In this way, developing knowledge about the principle philosophies of teaching techniques for childcare education will help teachers to modify their skills and provide the best education to children.
Bussey, K., & Hill, D. (2017). Care as curriculum: investigating teachers’ views on the learning in care. Early Child Development and Care, 187(1), 128-137.
Cherrington, S., & Thornton, K. (2015). The nature of professional learning communities in New Zealand early childhood education: an exploratory study. Professional Development in Education, 41(2), 310-328.
Greenwood, M. (2016). Language, Culture, and Early Childhood: Indigenous Children’s Rights in a Time of Transformation. Canadian Journal of Children's Rights/Revue canadienne des droits des enfants, 3(1), 16-31.
Hohepa, M., & McIntosh, L. (2017). Transition to School for Indigenous Children. In Pedagogies of Educational Transitions (pp. 77-93). Springer International Publishing.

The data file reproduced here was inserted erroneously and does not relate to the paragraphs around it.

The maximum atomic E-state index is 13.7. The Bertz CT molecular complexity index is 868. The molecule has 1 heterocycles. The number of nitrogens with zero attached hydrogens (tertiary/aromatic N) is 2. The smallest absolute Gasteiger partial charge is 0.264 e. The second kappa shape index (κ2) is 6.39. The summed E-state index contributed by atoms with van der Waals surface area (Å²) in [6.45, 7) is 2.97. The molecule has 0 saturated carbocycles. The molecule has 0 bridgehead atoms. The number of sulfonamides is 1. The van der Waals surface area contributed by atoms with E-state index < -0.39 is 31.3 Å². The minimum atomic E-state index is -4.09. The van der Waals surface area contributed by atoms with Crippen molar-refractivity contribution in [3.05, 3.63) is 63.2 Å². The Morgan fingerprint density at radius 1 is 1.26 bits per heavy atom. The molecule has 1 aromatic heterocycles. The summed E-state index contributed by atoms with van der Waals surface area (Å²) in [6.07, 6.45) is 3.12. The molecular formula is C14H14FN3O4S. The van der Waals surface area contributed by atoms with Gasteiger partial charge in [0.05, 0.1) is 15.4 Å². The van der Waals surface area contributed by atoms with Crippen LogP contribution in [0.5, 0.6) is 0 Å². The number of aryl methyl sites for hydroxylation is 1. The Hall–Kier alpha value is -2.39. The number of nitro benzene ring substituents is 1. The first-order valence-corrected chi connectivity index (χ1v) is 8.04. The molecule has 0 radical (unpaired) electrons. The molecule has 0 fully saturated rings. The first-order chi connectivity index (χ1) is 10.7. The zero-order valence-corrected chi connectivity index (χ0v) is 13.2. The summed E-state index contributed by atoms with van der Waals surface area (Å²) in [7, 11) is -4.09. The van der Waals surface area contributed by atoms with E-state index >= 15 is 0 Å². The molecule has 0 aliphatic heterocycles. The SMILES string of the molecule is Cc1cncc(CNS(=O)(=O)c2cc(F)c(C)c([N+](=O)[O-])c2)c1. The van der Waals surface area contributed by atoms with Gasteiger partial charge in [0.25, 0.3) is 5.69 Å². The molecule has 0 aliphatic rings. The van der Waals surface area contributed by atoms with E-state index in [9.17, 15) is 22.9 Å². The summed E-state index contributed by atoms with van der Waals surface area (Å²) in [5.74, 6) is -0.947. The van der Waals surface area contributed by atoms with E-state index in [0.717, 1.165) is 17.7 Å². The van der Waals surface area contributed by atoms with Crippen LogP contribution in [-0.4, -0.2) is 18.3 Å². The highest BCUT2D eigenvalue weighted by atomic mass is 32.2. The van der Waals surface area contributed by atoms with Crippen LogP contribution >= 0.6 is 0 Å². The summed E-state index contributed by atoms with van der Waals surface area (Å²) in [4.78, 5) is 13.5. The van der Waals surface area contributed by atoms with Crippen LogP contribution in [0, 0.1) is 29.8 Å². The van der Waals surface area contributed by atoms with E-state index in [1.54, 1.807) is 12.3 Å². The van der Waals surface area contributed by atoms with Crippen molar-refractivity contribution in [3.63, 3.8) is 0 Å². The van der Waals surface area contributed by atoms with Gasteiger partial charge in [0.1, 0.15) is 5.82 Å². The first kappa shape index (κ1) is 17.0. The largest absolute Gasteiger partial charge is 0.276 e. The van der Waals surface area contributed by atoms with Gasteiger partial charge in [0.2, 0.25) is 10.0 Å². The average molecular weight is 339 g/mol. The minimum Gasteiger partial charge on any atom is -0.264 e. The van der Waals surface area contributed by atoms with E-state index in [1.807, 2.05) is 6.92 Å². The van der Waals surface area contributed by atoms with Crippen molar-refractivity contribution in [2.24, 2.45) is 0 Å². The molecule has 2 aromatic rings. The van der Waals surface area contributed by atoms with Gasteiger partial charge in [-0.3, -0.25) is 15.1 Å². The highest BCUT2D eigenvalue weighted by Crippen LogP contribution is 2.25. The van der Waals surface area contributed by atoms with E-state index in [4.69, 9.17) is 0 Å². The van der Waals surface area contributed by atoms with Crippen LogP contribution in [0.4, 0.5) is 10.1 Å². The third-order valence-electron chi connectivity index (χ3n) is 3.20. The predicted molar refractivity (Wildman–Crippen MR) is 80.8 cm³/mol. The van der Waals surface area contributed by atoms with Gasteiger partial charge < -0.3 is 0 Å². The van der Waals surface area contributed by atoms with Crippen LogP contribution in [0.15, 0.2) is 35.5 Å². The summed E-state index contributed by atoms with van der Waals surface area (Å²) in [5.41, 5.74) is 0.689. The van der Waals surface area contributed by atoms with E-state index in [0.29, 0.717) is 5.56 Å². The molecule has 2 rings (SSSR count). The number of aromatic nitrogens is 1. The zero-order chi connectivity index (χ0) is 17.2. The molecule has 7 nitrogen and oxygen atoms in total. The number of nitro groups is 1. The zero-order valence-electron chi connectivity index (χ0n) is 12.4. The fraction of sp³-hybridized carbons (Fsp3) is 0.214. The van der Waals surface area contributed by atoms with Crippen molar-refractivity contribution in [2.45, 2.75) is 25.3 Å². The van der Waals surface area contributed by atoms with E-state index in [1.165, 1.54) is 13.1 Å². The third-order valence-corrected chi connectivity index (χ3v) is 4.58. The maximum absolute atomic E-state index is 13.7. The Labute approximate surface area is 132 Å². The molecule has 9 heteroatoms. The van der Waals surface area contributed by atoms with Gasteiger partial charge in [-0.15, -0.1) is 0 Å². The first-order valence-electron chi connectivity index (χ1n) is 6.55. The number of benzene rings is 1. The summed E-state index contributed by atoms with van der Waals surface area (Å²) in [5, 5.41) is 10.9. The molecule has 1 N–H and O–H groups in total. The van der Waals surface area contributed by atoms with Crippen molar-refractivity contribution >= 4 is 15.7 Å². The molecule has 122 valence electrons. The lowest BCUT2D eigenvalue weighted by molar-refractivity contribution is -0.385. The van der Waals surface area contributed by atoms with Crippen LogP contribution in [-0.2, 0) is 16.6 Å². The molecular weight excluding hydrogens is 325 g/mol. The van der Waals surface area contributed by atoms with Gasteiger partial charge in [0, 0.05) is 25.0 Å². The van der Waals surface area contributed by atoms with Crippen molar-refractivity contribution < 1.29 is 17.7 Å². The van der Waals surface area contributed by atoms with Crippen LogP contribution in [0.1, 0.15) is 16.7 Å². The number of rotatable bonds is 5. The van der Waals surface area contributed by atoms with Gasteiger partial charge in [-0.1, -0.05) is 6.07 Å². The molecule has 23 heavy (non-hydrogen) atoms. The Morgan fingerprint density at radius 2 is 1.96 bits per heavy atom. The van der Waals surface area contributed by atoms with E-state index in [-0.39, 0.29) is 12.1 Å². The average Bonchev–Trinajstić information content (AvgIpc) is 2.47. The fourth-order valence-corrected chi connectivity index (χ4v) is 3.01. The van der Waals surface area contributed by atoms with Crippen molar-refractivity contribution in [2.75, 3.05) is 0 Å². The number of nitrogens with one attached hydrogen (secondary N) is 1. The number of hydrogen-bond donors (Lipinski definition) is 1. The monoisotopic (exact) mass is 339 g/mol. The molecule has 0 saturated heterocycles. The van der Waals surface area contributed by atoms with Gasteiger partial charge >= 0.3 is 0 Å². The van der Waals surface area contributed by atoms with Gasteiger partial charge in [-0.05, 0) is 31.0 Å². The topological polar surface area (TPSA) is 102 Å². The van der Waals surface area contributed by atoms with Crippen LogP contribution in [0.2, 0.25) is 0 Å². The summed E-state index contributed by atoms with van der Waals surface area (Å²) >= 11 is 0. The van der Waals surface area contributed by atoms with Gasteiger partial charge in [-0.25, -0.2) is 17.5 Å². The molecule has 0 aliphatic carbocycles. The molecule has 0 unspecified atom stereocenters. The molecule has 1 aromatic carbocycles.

Hong, S. B., Shaffer, L., & Han, J. (2017). Reggio Emilia inspired learning groups: Relationships, communication, cognition, and play. Early Childhood Education Journal, 45(5), 629-639.
Peters, S. (2014). Chasms, bridges and borderlands: A transitions research ‘across the border’from early childhood education to school in New Zealand. In Transitions to school-International research, policy and practice (pp. 105-116). Springer Netherlands.
Salamon, A., & Harrison, L. (2015). Early childhood educators’ conceptions of infants’ capabilities: The nexus between beliefs and practice. Early Years, 35(3), 273-288.
Wien, C. A. (2015). Emergent curriculum in the primary classroom: Interpreting the Reggio Emilia approach in schools. Teachers College Press.